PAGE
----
Statement as issued Friday morning by the American Civil Liberties Union of Indiana:
Indianapolis - When a husband or wife passes away, the unavoidable task of arranging the funeral can serve as a measure of comfort to the grieving spouse. But in 2011, when Midori Fujii's wife of 11 years Kris Brittain died after a two-year struggle with ovarian cancer, because her California marriage is not recognized in Indiana, the funeral home would not allow her the dignity of making those decisions. Because she was not "next-of-kin," they said, Fujii had "no relationship" to her wife.
Today the American Civil Liberties Union of Indiana, along with attorney Sean Lemieux of the Lemieux Law Office in Indianapolis and the national ACLU filed a lawsuit in federal court to challenge that law, Indiana Code 31-11-1-1, saying the law violates the Due Process and Equal Protection clauses of the Fourteenth Amendment to the U.S. Constitution. The lawsuit was filed on behalf of Fujii and 14 other plaintiffs, including two children, who have suffered similar indignities and discrimination because Indiana does not permit marriage for same-sex couples or recognize marriages conducted outside of the state. The suit seeks to stop the state from enforcing this law, to require the state to recognize marriages that have taken place outside of Indiana and to allow same-sex couples to wed in Indiana.
"Marriage has long played a fundamental role in our society," said ACLU of Indiana Legal Director Kenneth J. Falk. "By failing to allow or recognize marriages for same-sex couples in Indiana, the state is perpetuating a discriminatory practice that cannot be squared with the Constitution."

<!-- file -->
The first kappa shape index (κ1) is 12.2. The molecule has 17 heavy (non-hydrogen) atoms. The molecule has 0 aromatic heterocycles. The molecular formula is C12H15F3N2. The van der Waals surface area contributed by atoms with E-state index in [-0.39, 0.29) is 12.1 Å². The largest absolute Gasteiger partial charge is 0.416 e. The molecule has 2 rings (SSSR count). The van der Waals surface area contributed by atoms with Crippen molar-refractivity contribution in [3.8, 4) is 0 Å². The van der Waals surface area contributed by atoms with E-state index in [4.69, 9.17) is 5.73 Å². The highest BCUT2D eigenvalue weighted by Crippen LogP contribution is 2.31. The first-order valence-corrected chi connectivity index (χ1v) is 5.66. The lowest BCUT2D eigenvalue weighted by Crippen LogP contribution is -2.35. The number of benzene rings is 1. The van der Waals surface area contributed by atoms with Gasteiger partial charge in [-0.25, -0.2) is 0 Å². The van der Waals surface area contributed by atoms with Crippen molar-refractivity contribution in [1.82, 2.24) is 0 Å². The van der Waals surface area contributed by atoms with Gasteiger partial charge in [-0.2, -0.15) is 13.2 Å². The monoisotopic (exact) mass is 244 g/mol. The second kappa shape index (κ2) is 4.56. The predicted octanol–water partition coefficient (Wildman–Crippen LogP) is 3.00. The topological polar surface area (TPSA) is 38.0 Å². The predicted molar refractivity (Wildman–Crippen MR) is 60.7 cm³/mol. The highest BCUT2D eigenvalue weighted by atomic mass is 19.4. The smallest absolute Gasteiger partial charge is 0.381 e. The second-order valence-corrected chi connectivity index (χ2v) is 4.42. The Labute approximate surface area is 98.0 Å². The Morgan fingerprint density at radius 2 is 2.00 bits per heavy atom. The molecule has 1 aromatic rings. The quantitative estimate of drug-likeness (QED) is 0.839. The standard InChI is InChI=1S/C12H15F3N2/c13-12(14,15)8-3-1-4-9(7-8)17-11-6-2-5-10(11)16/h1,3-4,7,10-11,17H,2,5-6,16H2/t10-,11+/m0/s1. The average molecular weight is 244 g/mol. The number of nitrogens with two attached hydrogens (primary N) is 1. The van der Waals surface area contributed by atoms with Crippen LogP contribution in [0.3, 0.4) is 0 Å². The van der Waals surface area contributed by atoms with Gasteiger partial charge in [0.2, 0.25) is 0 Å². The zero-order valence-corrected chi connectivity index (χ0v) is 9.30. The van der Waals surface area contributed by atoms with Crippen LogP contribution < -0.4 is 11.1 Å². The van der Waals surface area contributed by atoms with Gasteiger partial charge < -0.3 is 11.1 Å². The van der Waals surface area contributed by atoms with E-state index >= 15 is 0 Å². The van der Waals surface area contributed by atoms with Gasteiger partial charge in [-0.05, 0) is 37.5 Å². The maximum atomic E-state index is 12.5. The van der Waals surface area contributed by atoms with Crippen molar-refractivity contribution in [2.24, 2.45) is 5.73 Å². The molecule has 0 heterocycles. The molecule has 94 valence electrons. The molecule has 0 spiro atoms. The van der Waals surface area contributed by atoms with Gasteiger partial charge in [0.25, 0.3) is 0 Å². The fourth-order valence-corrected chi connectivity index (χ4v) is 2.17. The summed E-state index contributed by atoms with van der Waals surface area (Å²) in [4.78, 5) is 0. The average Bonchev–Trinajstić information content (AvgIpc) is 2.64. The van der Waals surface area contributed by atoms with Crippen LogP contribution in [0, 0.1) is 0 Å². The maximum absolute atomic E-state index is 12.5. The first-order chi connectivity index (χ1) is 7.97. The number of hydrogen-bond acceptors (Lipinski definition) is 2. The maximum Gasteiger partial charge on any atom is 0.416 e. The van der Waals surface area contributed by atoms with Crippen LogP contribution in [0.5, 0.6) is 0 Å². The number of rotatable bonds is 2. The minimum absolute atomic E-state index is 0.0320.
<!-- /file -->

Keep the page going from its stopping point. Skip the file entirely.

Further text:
"The government is a powerful teacher of discrimination," said Lemieux. "There is no justification for Indiana to treat these families as second class citizens. The families in this case want the responsibility, security and dignity that only marriage provides and their children deserve the same protections that other Indiana families enjoy."
In Fujii's case, without access to the familiar language and legal label of marriage, she was unable to instantly or adequately communicate the depth and permanence of her commitment to her wife, or to obtain respect for that commitment as others do simply by invoking their married status. Adding insult to injury, because Fujii's marriage is not recognized in Indiana, she was required to pay more than $300,000.00 in Indiana inheritance tax on all of the property that her wife left to her, including their shared home. If Fujii were an opposite sex spouse she would have paid no inheritance tax on the property she inherited.
The other plaintiffs in the lawsuit have suffered similar indignities. Click here to see their stories.
Jane Henegar, ACLU of Indiana executive director, said the time for change in Indiana is now: "Even though we have temporarily avoided a state constitutional amendment banning marriage for same-sex couples, we cannot stand by idly while the Constitution's guarantees of fairness and equality are denied to so many loving couples. Indiana's marriage law continues to discriminate against same-sex couples who desire to be wed in Indiana and those whose marriages are recognized in other states but not their own. All families should be afforded the same safeguards, benefits and comforts of marriage."
"We are in the midst of an astounding point in history when Americans from coast to coast are realizing that all loving and committed couples deserve the freedom to marry," said Chase Strangio, staff attorney with the ACLU LGBT Project. "The plaintiff couples and families and all same-sex couples in Indiana should have the same respect and security as any others."
The lawsuit, Midori Fujii, et al. v. Indiana Governor, et al., Cause No. 1:14-cv-00404-TWP-DKL was filed in the U.S. District Court for the Southern District of Indiana on March 14, 2014. Attorneys on the case include Kenneth J. Falk and Gavin M. Rose, ACLU of Indiana, Sean C. Lemieux, Lemieux Law Office in Indianapolis and the national ACLU.